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This article was published 9/4/2013 (1178 days ago), so information in it may no longer be current.
QUEBEC -- The Supreme Court of Canada says it will investigate allegations some of its members intervened in the repatriation of the Constitution.
The high court's decision came after urging by Quebec's Parti Québécois government for Ottawa to "open its books" on the events that led to the repatriation of the Constitution by Pierre Elliott Trudeau's federal Liberals in 1982.
The call by Quebec Intergovernmental Affairs Minister Alexandre Cloutier on Tuesday came after the publication of a book that alleges Supreme Court of Canada magistrates interfered in the political process and engaged in backroom discussions.
The judiciary "cannot interfere with the political powers -- that's the basics of democracy," Cloutier told a news conference Tuesday.
A spokesman for the Supreme Court indicated Tuesday the court is concerned by the questions about its credibility and feels it necessary to investigate.
The book, which was released Monday, was written by historian and journalist Frederic Bastien.
Bastien writes Bora Laskin, then chief justice of the Supreme Court, provided information to the Canadian and British governments on the discussions between magistrates about the legality of repatriation.
Another high court judge, Willard Estey, also secretly advised the British government in 1980 the Supreme Court would address the issue, the author wrote.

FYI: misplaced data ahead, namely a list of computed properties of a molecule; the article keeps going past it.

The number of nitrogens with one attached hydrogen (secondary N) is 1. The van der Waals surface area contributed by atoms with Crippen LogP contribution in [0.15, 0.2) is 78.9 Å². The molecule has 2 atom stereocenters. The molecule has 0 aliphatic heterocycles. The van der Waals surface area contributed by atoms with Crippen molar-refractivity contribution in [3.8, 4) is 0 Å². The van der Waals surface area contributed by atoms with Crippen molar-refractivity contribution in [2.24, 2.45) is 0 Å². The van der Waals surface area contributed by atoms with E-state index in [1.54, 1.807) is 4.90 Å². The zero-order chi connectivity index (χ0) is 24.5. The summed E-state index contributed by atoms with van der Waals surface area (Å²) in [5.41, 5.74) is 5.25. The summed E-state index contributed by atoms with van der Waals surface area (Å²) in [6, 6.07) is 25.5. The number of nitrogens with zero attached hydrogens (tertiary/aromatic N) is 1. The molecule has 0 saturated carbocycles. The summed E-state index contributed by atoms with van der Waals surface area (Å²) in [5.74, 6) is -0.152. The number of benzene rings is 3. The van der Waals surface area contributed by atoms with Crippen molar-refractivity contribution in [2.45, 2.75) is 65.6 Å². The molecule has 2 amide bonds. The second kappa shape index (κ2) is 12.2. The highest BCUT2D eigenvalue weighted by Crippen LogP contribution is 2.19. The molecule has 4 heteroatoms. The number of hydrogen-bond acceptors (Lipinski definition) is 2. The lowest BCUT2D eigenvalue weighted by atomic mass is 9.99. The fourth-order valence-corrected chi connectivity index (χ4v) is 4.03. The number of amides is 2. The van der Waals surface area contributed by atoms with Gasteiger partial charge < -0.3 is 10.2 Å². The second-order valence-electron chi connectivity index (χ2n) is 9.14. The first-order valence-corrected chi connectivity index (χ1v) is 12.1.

Bastien suggests that both jurists violated the principle of separation of executive and judicial powers.
Elder ends hunger strike
OTTAWA -- An aboriginal leader from Manitoba who began a hunger strike last week over Ottawa's treatment of First Nations people now says he has ended his protest.
Grand Elder Raymond Robinson had been refusing to eat or drink unless and until Prime Minister Stephen Harper agreed to a meaningful dialogue with aboriginal leaders.
He also wanted the federal government to sit down with First Nations on a "nation to nation" basis.
But Tuesday, Robinson -- of Manitoba's Cross Lake First Nation -- took to Twitter to say he'd decided to end his strike, although he didn't say why.
A nice place to visit
TORONTO -- Canada continues to be one of the top-10 tourist destinations in the world, the latest survey by the World Economic Forum suggests.
The WEF's Travel and Tourism Competitiveness Index, which assesses 140 countries across 14 different categories and evaluates their appeal to travellers, said Canada scored eighth in this year's rankings, up one spot from the last survey two years ago.
It cited a number of factors for Canada's allure, including a variety of natural resources, rich cultural diversity and strong air transport infrastructure.
The fact that Canada plays home to a number of World Heritage Sites, including the Rocky Mountains, the historic section of Quebec City and the Rideau Canal, was another draw, the report said.
Google invades Ottawa
OTTAWA -- Google is taking its Street View camera into the Parliament Buildings, meaning virtual tourists will soon be able to click through the historic corridors online.
The company has been given special access to the buildings, including the House of Commons and Senate chambers.
A 360-degree panoramic camera -- mounted on a push-cart dubbed the Google Trolley -- is wheeling through the corridors and historic rooms.
Images of the halls, the library, the memorial chamber and other historic rooms will be available to users of the company's Google Maps feature.
-- The Canadian Press